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Junta taps journalists' telephones, cuts off their mobile connections

(SEAPA/IFEX) - The Burmese junta has been tapping land lines and cutting off mobile phone connections of journalists and democracy activists in the highly restrictive and secretive country since 8 August 2007, according to information only recently leaked by a source of the global organisation of exiled journalists, Burma Media Association (BMA).

It would appear that, despite already having full control of the local media, the junta still intends to intimidate and deter journalists from reporting about the ongoing crackdown on those who demonstrated against the 15 August fuel price hike. The authorities have even tapped the phones of foreign correspondents, according to the BMA source. SEAPA previously reported that foreign and local journalists were repeatedly reminded to stay away from the demonstrations.

SEAPA also fears the junta will use the information obtained from the phone taps to persecute local democracy activists who are attempting to inform exiled Burmese media about the latest threats against the demonstrators. Many of these activists, whose faces are on wanted posters put up in public places, are in hiding.

The BMA source, who remains anonymous for safety reasons, said officers from the Directorate of Military Engineers came to the state telecommunication office in Bo Soon Pat Street in Rangoon on 8 August and ordered the staff to assist them in bugging telephones. Among the numbers on their list were those of prominent democracy activists Su Su Nway, Phyu Phyu Thinn, Htay Kywe and Hla Myo Naung - who are all in hiding - and U Myint Thein, a spokesperson for the "opposition party" National League of Democracy (NLD).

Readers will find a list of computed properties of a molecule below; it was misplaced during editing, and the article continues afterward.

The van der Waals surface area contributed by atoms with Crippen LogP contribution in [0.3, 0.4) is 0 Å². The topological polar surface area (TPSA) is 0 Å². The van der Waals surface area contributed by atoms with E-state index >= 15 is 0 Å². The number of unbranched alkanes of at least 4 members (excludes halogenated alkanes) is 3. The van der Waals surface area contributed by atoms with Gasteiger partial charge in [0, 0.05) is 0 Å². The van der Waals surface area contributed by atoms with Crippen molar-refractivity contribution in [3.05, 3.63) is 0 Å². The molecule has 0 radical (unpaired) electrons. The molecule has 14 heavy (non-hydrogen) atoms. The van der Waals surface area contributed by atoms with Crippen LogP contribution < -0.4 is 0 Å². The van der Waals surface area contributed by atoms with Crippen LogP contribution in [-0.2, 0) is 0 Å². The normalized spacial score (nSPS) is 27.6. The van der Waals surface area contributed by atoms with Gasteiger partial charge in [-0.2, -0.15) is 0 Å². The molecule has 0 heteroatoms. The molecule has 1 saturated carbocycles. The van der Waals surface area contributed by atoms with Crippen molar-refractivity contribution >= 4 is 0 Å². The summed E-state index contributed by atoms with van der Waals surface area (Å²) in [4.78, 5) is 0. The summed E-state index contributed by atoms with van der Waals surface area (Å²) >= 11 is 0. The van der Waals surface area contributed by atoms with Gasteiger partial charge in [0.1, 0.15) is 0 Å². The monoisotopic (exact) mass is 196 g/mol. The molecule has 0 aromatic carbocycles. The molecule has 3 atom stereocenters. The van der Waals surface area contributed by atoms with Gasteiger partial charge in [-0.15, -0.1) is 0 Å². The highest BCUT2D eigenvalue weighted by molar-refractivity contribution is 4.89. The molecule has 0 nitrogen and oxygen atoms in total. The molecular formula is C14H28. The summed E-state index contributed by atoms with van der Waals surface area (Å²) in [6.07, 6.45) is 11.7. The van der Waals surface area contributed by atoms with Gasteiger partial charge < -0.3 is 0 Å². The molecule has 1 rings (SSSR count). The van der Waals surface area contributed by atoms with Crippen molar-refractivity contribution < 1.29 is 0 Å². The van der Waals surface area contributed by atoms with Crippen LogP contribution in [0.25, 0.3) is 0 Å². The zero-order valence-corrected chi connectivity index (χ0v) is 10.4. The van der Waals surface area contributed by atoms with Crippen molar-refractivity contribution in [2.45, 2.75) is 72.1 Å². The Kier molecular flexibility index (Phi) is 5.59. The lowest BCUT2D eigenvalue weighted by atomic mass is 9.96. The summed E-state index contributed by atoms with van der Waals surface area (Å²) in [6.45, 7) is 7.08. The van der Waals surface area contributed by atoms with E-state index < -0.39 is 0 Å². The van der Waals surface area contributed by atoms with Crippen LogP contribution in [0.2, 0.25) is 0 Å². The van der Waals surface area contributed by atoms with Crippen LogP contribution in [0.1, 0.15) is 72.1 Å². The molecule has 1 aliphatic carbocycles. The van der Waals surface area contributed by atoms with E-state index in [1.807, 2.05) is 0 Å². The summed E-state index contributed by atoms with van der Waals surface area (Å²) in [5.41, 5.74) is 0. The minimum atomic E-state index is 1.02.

When told some numbers on the list could not be tapped since they were for mobile phones, the officers ordered for the lines to be cut off and others to be tapped.

Meanwhile, the New Delhi-based news agency Mizzima reports that since 11 September, the mobile phones of some local journalists, foreign correspondents and those close to the media have been cut off.

According to Mizzima's 12 September report, correspondents in Rangoon believe the junta does not aim to cut off foreign media but rather to prevent local activists from conveying to the world what is happening inside Burma.

The authorities have banned websites and blogs to prevent access to information about the protests. The popular video-sharing website YouTube, which has videos of the protests, has been completely blocked since 3 September, while news sites such as the global news agency CNN and Mizzima remain among the hundreds of sites banned.

Since the start of the unprecedented public protests in Burma, hundreds of protesters and activists have been arrested. A photographer, Win Sai, was arrested on 28 August while taking pictures of a regular alms donation held by the NLD at the famous Shwedagon Pagoda in Rangoon, during which prayers were offered for members jailed by the junta, including NLD leader Aung San Suu Kyi.

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